Cult activity is now suspected
By John Lindner, Senior News Editor, Christian Aid Mission
CHARLOTTESVILLE, VA — An uncertain number of leaders of a major house church movement in China have disappeared in what at first was thought to be a massive government raid. Now cult activity is suspected.
About 30 main leaders of the China Gospel Fellowship disappeared the evening of April 19. Since the group was blacklisted by the government as a cult in the late 1990s, it was assumed at first that they were victims of Public Security Bureau raids. That view later was changed.
According to a reputable source in Hong Kong, members of the Eastern Lightning cult a year ago posed as leaders of a Bible institute in Singapore offering free in-depth training to house-church leaders. So last week the China Gospel Fellowship leaders went to attend meetings allegedly arranged in six locations inside China. When some of the leaders showed up at one location, they were told the situation was “very tight” (meaning the PSB was coming) and were asked to hand over their cell phones. When some refused, they were beaten and the phones forcibly seized. One woman escaped on pretense of going to the toilet.
House church members did not realize anything had happened to their leaders until several days went by without any contact from them via cell phone. It was immediately assumed they had been arrested by the PSB. Later, as the lone female leader who escaped made her way to a place where she could safely relay what had happened, the church members realized the situation was much more sinister.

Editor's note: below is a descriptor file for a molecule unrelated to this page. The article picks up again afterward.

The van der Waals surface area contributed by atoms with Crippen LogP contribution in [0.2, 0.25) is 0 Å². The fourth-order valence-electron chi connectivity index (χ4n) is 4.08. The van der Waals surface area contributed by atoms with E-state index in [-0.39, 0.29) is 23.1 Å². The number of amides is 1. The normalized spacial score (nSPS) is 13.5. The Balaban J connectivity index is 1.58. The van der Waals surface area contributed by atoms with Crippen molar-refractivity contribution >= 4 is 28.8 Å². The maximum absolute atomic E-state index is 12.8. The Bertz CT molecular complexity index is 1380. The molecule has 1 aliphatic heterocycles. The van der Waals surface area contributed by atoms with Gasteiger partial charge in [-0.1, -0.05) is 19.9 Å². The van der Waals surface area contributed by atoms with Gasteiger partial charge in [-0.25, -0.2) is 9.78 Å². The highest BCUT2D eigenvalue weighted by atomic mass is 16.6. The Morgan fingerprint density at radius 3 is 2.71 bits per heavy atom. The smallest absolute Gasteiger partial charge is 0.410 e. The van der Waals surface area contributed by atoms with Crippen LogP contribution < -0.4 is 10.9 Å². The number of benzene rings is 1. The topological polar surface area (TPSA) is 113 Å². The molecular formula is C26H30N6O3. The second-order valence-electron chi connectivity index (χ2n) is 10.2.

Eastern Lightning is a cult that believes Jesus Christ has returned as a Chinese woman named Lightning. The members favor rural areas where sound Bible teaching is often rare and, according to Amity News Service, twists Scripture to deceive the elect. For example, it uses Matthew 24:27 and Isaiah 41:2 to show that Jesus intended to come as “Lightning,” and refers to Jeremiah 31:22 and Genesis 1:27 to “prove” that Christ will come again as a woman.
If Christians do not willingly convert, they are enticed with inducements, reportedly as high as a month’s salary. Sometimes they will send a young female member to seduce their intended victim. Photos of the event can then be shown to the police to precipitate false rape charges that could result in the worker’s imprisonment or death. Cult members have been known to break workers’ arms and legs so they cannot preach again, and even to kill people, according to the Hong Kong source.
“The cult is very dangerous, and according to the Christians, much more dangerous than Falun Gong, and has caused huge numbers of true Christians to leave the church,” the source said.
Even though they are a violent and dangerous cult, the government appears to do nothing to halt them. When members of the China Gospel Fellowship were asked why they did not report the incidents to the police, they answered that the police said they would do nothing unless they were first given RMB 5,000 (nearly a year’s wages). Moreover, some of the CGF leaders are wanted by the police because of their zealous unregistered church activity.
“The house church believers are caught in the jaws of a giant vise,” said Christian Aid’s expert on China who asked not to be named. “On the one hand the government is branding certain evangelical groups as evil cults so it can legally press charges against them. On the other hand, the government allows this truly evil cult to attack evangelical believers and does nothing to hinder them.”
According to Asia Harvest, China Gospel Fellowship started in Henan Province and spread rapidly throughout China and today numbers at least three million believers. The abductions have left the movement virtually without senior leadership.